Contributed by Liang-Cheng Lin, Senior Design Manager at Adobe
When I started my design career, design teams tended to focus more on hiring someone whose skill set most closely matched the itemized job requirements, qualifications, and relevant industry. Nowadays, it’s a little different. Of course, we’re still looking for expertise in specific types of design, domains, and possibly platforms, but our requirements go further than that. We need attributes that enable solid teamwork, the empathy to observe and understand end users, a sensibility to connect the dots, and a superb soft skill to communicate and cooperate with outside teams and departments.
I can only venture to guess that these extended skills aren’t unique to Adobe—but a requirement of today’s designers in general and a result of our ever-evolving digital landscape.
Here are just a few of the beyond-the-job-description skills and attributes we’re looking for in new designers.
1. Creativity in design approach
There is no perfect design process. Every designer, every design team, and every company has its own unique design philosophy and process. Great designers know how, why, when, and what design approach to take to accomplish their defined project goals.
We particularly appreciate the candidates who can articulate the pros and cons of various design activities, apply their past learnings, be frank—yet constructive—in diagnosing the existing process, and be adaptable enough to propose a tailored plan for the assigned design projects.
2. Empathy for the end user
Putting oneself in another’s shoes is crucial to building successful products that offer a delightful user experience—and it’s a skill we put high stock in here at Adobe. To make the right decisions for our users—whether they’re around features, styling, packaging, perception, or any other facet of the product—we have to deeply understand where they’re coming from, and figure out users’ motivation, goals, and emotional triggers. We need to know not just who they are and what challenges they face, but also how they feel, what they need, and why they need it.
3. A true team player attitude
The ability to work with all kinds of people has never been so critical to the success of design. The complexity of the products and services we are building requires a significant amount of cross-functional collaboration. Every individual has their own committed goal to achieve. Designers need to find a way to achieve these personal goals, accomplish the team’s objectives, and ensure the business unit’s KPIs demonstrate maximum productivity and efficiency—all simultaneously. To put it succinctly, today’s designers need to aspire to not just their own success, but also that of their colleagues and the organization at large. This ensures a healthy team culture and mutual support for all.
On top of this, cross-team communication is key. We’re not designing in a vacuum here. Instead, we have to coordinate, communicate, and work alongside countless other people—work partners (product management, marketing, engineering, etc.), managers, executives, remote consultants, and even other designers. Solid communication skills are important in responding to design feedback from these disparate team members and ensuring quality implementation of resulting changes.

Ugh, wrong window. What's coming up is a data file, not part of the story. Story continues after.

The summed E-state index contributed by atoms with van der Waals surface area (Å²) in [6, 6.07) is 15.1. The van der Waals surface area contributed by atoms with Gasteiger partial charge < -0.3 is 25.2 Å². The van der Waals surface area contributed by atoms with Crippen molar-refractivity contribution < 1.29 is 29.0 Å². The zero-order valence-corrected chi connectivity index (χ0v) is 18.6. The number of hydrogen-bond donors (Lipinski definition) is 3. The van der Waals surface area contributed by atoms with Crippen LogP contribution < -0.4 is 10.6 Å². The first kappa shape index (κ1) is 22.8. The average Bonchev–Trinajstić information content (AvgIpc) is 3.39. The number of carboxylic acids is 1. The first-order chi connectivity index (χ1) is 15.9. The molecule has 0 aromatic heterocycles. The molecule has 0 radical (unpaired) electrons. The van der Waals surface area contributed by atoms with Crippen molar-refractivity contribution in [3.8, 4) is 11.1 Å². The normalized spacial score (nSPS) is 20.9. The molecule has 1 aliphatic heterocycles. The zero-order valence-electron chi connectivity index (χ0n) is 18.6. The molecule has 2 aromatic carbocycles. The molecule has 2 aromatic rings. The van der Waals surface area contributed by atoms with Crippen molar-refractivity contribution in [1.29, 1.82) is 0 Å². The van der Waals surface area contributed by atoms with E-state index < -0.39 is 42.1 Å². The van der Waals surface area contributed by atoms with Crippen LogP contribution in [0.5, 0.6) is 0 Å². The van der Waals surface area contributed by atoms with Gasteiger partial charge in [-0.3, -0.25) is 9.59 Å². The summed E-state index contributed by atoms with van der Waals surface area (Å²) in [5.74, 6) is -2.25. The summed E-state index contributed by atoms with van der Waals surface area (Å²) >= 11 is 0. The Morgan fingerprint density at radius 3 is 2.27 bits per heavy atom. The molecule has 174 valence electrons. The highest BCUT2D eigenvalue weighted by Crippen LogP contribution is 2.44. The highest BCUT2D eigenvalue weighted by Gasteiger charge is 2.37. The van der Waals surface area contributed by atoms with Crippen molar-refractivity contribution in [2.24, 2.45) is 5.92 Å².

4. Understanding of end-to-end customer journey
We’re not just designing something or making it pretty. We’re creating tools. That requires understanding the full lifecycle of the customer journey. Who are our target users and what are their challenges? How do they find us and use our tools? How do we retain, help, and support them? With the ability to dive deep into users’ interactions with us, designers can more aptly create delightful products and services that match their unmet needs.
5. Confidence in their negotiating abilities
Many times, designers are the end users’ only line of defense. What product management or marketing wants might not be the best thing for the user, and we need to have the confidence to speak up, challenge the status quo, and explain the reasoning behind our arguments.
Sometimes you need to defend, negotiate, and even fight for your design proposals or end users. Such soft skills are vital in executing these efforts peacefully and, ultimately, in the user’s (and our) best interest. In addition, they ensure a trusting working relationship, help build up credibility and ensure the projects you’re cooperating on go smoothly and effectively.
6. The AI edge
It’s no secret that artificial intelligence and machine learning are changing the digital and design landscapes. This is definitely a new domain for those designers who are contributing to digital transformation within any industry. But just knowing about and understanding AI or how to incorporate it in our design efforts isn’t enough. It’s also about knowing when to leverage AI—understanding its applications, limitations, and the scenarios where we human designers have a unique edge.
AI might be great for more technical, predictable, and measurable elements of a product/service experience, but we designers are better at understanding the emotions, human intent, and psychology that should inform our design. Designers with an open mind and firm grasp on AI and machine learning will be able to add value to any modern design team.
The Bottom Line
Of course, these are just the attributes we’re looking for now. A few years from now, it could be a whole different story—especially as AI and machine learning solidify their places in the industry. One thing’s for certain, though: design will always be about more than just connecting the dots or making products beautiful and functional. We’re user advocates first and foremost—and that requires skills that often aren’t listed on a resume.